- In Investigations, Kay picks up a murder weapon in a dark room, although partially justified that she indicates she didn't know what it was, and couldn't see the body.
- An egregious example of the subtrope occurs in The Getaway. As the protagonist runs out into the street to find his wife shot, he drops his own gun only to paw the dropped murder weapon for a second.
- Justified in A Tale Of Two Kingdoms. Early in the game, the protagonist, unarmed, walks into a room right after a murder. The assassin attacks him, and he has to find something to defend himself with quickly. Guess what the only weapon within reach is.
- In the Team Fortress 2 video "Meet the Spy", when the BLU Sniper's body is thrust on the table, the BLU Scout does the logical thing and pull out the Butterfly Knife in his back and start messing with it. Of course, the BLU scout is actually the RED Spy in disguise, but the spirit of the meme is still there.
- Played with horrifically in an especially dark Unicorn Jelly strip: a pair of malevolent sadists and child-rapist/killers, Texto and Zuzux, trick an unsuspecting Samaritan into not only holding but actually twisting a knife in their latest victim's throat to "keep the airway open", and simultaneously send a cop into the same alley with a warning about the "killer".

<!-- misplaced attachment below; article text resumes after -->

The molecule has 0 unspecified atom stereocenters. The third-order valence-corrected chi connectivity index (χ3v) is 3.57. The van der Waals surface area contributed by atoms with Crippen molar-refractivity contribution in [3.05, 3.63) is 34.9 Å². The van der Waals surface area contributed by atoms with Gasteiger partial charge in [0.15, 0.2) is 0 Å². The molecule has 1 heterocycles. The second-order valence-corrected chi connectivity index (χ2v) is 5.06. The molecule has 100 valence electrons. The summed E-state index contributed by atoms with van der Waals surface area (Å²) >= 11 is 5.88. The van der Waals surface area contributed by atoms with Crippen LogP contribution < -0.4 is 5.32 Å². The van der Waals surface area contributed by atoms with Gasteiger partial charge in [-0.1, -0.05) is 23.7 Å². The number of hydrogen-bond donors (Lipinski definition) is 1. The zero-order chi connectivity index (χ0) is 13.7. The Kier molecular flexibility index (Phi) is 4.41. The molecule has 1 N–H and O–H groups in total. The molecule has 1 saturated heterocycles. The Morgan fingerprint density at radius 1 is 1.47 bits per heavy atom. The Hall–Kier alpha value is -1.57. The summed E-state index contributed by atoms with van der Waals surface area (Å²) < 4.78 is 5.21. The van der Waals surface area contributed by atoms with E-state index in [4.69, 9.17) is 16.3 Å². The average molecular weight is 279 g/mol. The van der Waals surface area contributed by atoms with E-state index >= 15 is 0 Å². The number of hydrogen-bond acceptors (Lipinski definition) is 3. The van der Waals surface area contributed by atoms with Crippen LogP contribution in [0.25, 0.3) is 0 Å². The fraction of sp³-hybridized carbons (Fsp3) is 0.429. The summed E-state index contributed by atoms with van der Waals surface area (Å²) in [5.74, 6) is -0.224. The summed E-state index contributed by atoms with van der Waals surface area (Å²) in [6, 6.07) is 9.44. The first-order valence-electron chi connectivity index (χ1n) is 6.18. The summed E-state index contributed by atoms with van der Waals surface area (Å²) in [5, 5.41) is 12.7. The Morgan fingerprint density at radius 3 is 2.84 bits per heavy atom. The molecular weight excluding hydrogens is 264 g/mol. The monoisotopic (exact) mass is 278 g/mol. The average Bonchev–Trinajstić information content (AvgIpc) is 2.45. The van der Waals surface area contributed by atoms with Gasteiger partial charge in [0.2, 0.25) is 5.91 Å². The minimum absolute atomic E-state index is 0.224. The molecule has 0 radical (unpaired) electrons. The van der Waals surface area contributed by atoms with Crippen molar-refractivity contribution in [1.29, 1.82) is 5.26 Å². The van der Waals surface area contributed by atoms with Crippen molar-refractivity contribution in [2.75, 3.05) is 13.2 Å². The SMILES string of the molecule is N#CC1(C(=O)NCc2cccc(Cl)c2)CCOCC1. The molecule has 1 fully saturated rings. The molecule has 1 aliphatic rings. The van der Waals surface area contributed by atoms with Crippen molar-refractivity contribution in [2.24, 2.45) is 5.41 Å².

- Saturday Morning Breakfast Cereal has a double subversion.
- In The Venture Bros., this is part of Lance and Dale Hale's recollection of their father's murder. Lance can hardly restrain himself as he describes Dale instantly forgetting twenty years of detective training and picking up the shotgun with his bare hands. Lance claims he instinctively reached to stop him, which is why it bore both brothers' fingerprints. It's very heavily implied that this is a lie and that they killed him themselves, playing on this trope as part of their innocent act.
- Not murder, but the same concept: In the infamous Everyone Knows It's Bendy, the titular imaginary friend loves invoking this in his earlier scenes, handing over items used to cause trouble in order to frame others. Later Bloo actually takes the items himself out of frustration, with the expected outcome.